FBI Launches 4th Annual Safe Internet Program for Teachers, Students

A great cyber safety program kicks off its fourth year this month. The FBI has launched its annual Safe Online Surfing (SOS) program for use in schools – an educationalFBI-internet-safety contest that will enable teachers and students to share lessons that teach safe internet activity.

The program is aimed at grades 3 though 8, with separate, game-ified sections for each. The game is laid out as a series of islands – one for each grade. Students visit their appointed island and complete tasks during which they learn lessons about cell phone safety, the protection of personal information, password strength, safe websites, instant messaging, social networking, and online gaming safety.

Teachers are charged with registering their schools and tracking the number of participants and their progress, but the FBI does not collect any information from or about participating students. Winning classes from each grade level are eligible to win a visit from their local FBI office.

In order to attract participants, the FBI has turned the study materials into a competition. According FBI-online-safetyto the website:

“After navigating through the appropriate island, students take a timed quiz. The test scores for each school are aggregated by the FBI and appear on a national leaderboard on the website each month from September through May. Schools compete in one of three categories, determined by the number of students participating: Starfish (5-50 participants); Stingray (51-100); and Shark (100+). The top-scoring school in each category at the end of the month receives a national FBI-SOS award. When possible, the winning schools are visited by representatives of their local FBI field office.”

The FBI is looking to extend the program’s great track record. The number of students who have completed the training went from 24,475 in 2012-2013 to 275,656 in 2014-2015. Numbers for the 2015-2016 contest look to be even bigger.

Teachers can register their class by clicking here.

 

 

Contact ThirdParent any time for help and resources for monitoring child and teen internet activity.

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If You’re Worried About Internet Acronyms, You’re Already Behind

The UK Department of Education released a parents’ guide to internet acronyms this week, and the press has rushed to cover it as if it will solve all the problems of unsafe and inappropriate youth internet activity once and for all. That’s not the way digital parenting works. A few of the headlines:

Social media teen terms decoded for concerned parents 

Teen chat 101: Fearful parents given guide to kid’s online language

QUIZ: Do you know your LOLs from your GNOCs?

“Social media decoding dictionary launched for concerned parents”

Chat guide to help Parents keep Children safe on the Internet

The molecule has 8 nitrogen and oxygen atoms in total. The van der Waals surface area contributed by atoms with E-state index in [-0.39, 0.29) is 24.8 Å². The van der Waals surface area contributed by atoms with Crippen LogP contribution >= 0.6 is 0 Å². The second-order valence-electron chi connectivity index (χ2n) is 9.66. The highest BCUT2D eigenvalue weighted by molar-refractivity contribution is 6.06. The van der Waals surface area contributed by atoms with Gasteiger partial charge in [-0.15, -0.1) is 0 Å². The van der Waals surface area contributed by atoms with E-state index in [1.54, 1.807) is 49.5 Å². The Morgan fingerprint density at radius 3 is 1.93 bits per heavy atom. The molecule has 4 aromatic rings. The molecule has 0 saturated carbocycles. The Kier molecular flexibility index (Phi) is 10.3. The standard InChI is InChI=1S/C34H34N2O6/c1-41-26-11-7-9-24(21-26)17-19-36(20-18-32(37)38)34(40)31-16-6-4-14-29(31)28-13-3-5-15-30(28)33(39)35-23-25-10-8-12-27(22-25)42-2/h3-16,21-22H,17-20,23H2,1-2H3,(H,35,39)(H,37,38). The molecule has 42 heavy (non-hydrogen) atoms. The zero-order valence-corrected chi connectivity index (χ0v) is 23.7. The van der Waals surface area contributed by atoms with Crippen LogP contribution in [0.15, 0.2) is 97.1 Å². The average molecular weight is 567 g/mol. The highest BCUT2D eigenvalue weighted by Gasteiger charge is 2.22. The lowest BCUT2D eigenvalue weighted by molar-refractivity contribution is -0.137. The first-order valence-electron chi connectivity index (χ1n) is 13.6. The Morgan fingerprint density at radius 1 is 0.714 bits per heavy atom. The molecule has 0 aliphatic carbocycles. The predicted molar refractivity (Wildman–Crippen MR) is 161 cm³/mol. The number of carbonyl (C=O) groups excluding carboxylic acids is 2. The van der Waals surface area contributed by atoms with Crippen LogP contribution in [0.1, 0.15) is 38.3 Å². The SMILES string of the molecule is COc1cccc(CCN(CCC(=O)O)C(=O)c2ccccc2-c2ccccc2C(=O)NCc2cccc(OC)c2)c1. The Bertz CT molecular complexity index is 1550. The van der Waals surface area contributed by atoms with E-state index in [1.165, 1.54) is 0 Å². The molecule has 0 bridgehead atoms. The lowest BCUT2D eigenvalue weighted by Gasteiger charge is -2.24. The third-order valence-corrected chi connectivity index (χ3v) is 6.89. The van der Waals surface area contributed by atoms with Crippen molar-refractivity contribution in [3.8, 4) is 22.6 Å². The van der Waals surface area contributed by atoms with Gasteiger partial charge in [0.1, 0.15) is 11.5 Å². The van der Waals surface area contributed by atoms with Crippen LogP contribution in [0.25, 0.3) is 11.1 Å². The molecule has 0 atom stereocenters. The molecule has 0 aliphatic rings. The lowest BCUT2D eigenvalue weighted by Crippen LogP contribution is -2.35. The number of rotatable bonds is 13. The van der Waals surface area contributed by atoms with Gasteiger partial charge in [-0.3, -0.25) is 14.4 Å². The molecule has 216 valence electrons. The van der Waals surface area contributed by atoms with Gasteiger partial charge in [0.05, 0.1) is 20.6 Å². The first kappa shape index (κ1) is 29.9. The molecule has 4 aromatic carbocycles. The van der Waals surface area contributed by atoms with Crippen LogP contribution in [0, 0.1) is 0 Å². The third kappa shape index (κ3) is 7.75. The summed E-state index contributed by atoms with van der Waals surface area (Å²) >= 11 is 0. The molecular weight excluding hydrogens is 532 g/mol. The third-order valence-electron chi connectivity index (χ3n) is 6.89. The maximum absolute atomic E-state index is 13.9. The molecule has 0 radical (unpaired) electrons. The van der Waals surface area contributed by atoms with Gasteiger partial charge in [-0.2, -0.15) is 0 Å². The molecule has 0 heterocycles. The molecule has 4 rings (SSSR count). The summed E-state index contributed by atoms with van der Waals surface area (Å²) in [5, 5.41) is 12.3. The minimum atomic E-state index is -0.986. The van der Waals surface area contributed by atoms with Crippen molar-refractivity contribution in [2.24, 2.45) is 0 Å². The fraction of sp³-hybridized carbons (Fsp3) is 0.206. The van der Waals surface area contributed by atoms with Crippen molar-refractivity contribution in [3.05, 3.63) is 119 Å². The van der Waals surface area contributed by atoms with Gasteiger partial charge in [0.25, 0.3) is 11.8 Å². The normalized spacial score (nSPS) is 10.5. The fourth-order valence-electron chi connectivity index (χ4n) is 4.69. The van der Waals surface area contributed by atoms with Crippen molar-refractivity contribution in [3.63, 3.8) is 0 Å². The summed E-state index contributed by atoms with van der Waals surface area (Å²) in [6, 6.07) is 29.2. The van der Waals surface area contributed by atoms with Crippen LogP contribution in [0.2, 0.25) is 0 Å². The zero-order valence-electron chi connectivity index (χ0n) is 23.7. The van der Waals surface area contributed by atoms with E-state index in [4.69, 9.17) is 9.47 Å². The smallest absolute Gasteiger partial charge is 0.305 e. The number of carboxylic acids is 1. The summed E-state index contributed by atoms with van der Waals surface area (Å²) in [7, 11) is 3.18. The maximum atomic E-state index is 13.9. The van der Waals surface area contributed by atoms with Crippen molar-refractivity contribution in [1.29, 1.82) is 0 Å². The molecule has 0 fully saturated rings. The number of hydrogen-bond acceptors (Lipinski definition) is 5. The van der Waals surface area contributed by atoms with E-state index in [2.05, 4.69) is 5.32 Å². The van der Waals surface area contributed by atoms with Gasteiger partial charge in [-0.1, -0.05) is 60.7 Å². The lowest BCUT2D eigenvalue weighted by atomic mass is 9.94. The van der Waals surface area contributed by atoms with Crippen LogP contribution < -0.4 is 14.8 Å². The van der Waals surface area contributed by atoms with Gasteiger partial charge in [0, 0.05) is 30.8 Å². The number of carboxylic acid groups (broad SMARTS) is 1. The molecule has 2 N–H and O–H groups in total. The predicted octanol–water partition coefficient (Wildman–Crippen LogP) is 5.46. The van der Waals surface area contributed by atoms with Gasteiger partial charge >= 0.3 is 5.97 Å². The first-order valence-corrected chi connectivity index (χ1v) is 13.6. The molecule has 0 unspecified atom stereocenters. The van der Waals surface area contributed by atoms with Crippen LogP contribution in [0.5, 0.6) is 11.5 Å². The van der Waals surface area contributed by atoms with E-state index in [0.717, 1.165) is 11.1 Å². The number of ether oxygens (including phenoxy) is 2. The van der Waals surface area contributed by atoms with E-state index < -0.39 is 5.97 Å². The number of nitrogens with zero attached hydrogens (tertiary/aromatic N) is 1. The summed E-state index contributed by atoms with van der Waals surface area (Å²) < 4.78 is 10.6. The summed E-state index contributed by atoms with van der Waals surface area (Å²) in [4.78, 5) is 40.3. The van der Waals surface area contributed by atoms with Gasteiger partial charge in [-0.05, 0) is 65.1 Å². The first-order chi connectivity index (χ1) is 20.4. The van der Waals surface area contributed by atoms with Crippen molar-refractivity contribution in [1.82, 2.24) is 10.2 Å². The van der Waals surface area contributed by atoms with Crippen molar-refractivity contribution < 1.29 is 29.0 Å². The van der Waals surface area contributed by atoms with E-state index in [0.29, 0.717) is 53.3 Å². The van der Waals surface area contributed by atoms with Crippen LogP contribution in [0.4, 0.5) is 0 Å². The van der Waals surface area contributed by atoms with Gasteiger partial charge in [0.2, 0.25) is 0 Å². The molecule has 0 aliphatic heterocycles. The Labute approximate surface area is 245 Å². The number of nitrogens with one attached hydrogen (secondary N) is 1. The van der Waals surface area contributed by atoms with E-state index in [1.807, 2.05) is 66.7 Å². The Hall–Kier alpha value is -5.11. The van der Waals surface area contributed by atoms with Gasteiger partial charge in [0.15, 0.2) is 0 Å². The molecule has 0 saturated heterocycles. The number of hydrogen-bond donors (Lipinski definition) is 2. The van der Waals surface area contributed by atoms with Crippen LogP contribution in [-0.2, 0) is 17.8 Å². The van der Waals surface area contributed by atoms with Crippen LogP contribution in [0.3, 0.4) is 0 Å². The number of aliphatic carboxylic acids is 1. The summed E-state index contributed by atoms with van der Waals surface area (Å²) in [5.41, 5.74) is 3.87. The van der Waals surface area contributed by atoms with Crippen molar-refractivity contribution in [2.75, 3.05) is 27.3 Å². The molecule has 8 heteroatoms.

Sure, there are times when it will be helpful for a parent to know the meaning of an acronym that she happens to see one of her kids using, but by that time the game may be over.

For example, the guide helpfully points out that GNOC stands for “get naked on camera”. If your teen or tween is online discussing getting naked on a webcam, you probably missed an opportunity a couple of years ago to have a discussion about what is appropriate for young internet users, the risks of transmitting explicit selfies, and the importance of knowing exactly who is on the other end of your internet connection. And this might not be the first time it’s happening.

The key is to talk to your kids before inappropriate activity is even on their radar screen. We understand that this might be difficult, because you could end up discussing activities your kids aren’t contemplating, and therefore might be giving them ideas. No one said this would be easy.

Our recommendation is that these talks need to begin in earnest, and frequently, before your child has unsupervised internet access or owns his own smartphone.

This analogy has been used before but it’s true: you can build a fence around your home swimming pool (maybe you have to), or you can teach your child to swim. We recommend the swimming lessons.

 

 

 

Contact ThirdParent any time for help and resources for monitoring child and teen internet activity.

Work at a high school or college? We have custom solutions for monitoring dangerous or inappropriate activity. Learn more.

Follow us on Twitter or Facebook for more news and information on keeping your teens safe online. You can also sign up for our weekly newsletter below.

 

Mozilla’s Firefox Joins “Web We Want” Campaign for a Safer Internet

web-we-want-internet-campaignWe hope that a new internet safety and freedom campaign really takes off. Started by internet pioneer Sir Tim Berners-Lee, The Web We Want is a coalition dedicated to bringing change to the internet on both national and global levels that will ensure that the internet of the future is indeed for everyone.

Mozilla, the company behind the Firefox browser, has joined the campaign, and is focused on internet issues related to all users, including children and their safety and privacy. Mozilla published the following video last week to raise awareness for the campaign.

Mozilla is focusing on six key areas in its push to shape the future of the web. It asks whether internet users want a web that:

  • Safeguards privacy
  • Promotes freedom
  • Inspires learning
  • Puts users in control
  • Is available to all
  • Creates opportunity

All are worthy goals, in our opinion.

To join the email support list for The Web We Want, you can sign up here.

A link to the Mozilla project can be found here.

 

Contact ThirdParent any time for help and resources for monitoring child and teen internet activity.

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